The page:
The next time something breaks in the financial system… it won’t be just individual banks going belly up. It will be entire countries. What’s happened in Cyprus and Greece is coming to your neighborhood… wherever you are.
Investors are beginning to question the efficacy of these extreme central bank policies. More are joining the chorus of critics that believe policies have become counter-productive in both the short and long run. If true, it could mean that a Fed hike might come sooner than markets believes; and may occur prior to the arrival of the desired and optimal economic conditions. There must be a lesson to learn for those investors who blindly follow central bank actions. The lesson embedded in the dramatic re-pricing in European financial markets during the past 12 days may simply be that there are dangers when chasing assets irrespective of price levels. It seems to us that the ability of central banks to generate a Pavlovian or conditional investor response to their policy actions is now rightly being called into question.
UK election surprise raises Brexit referendum risk; Greek default imminent; Payrolls miss and revised drastically weaker... can only mean one thing - front-run central banks and panic-buy stocks and bonds...
In a remarkably unbalanced and lazy article on gold this month the Economist magazine attempts to dismantle the case for investors and others to own gold. Both from an investment point of view and also from an ethical point of view. The article is so laughably one sided that it resembles propaganda rather than journalism. Therefore, we take pleasure in dissecting the article misleading sentence by misleading sentence.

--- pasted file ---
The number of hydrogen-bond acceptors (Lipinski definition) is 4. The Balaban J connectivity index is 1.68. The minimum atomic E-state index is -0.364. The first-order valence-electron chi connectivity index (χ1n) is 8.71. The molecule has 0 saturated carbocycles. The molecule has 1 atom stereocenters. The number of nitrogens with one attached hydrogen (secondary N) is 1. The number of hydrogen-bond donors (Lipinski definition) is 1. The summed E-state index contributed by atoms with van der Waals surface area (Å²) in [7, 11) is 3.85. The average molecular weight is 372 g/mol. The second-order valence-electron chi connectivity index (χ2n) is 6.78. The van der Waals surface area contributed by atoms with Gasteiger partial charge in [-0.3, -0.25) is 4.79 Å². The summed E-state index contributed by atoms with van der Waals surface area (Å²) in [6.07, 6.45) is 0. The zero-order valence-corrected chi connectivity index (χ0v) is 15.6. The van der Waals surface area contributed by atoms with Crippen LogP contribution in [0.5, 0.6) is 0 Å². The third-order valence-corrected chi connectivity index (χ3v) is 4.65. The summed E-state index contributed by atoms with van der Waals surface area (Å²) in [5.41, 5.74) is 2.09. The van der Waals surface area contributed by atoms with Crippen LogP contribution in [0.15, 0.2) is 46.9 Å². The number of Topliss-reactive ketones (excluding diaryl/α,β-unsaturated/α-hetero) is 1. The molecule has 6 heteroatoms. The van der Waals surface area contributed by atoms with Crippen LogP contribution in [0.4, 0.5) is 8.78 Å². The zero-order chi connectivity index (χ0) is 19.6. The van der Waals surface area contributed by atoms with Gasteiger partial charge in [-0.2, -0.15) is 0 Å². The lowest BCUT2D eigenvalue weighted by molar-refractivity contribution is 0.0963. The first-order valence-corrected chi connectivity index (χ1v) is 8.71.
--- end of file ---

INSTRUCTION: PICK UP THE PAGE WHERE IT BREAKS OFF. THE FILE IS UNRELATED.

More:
Three days ago, when looking at the unprecedented, record outflows from US equities we asked a simple question: "who is buying... no really". We now have the answer.
Having painted themselves into an impossible corner of junk Keynesian economics, they are now clueless about how to get out. So its time to recognize that there has been a monetary regime change. The Fed might well have been your friend since March 2009 or even for the last several decades. But stranded on the zero bound and smothered by a $22 trillion collective balance sheet, the central banks of the world are now fast becoming your fiend.
For over 30 years, sovereign nations, particularly in the West have been buying votes by offering social payments in the form of welfare, Medicare, social security, and the like.
Last week we revealed that the Swiss National Bank is the proud owner of an equity portofilio that sums to $100 billion, or around 15% of Switzerland's GDP. Courtesy of the bank's latest SEC filing, we now know just what the Swiss were buying in Q1...
If there is one thing more worrisome for the world's central planners than a stock sell-off, it is a bond rout 'proving' that they have lost control. The overnight carnage across global bond markets appears to have triggered someone (or someones) to step in - in dramatic size - to rescue bonds and save the world once again.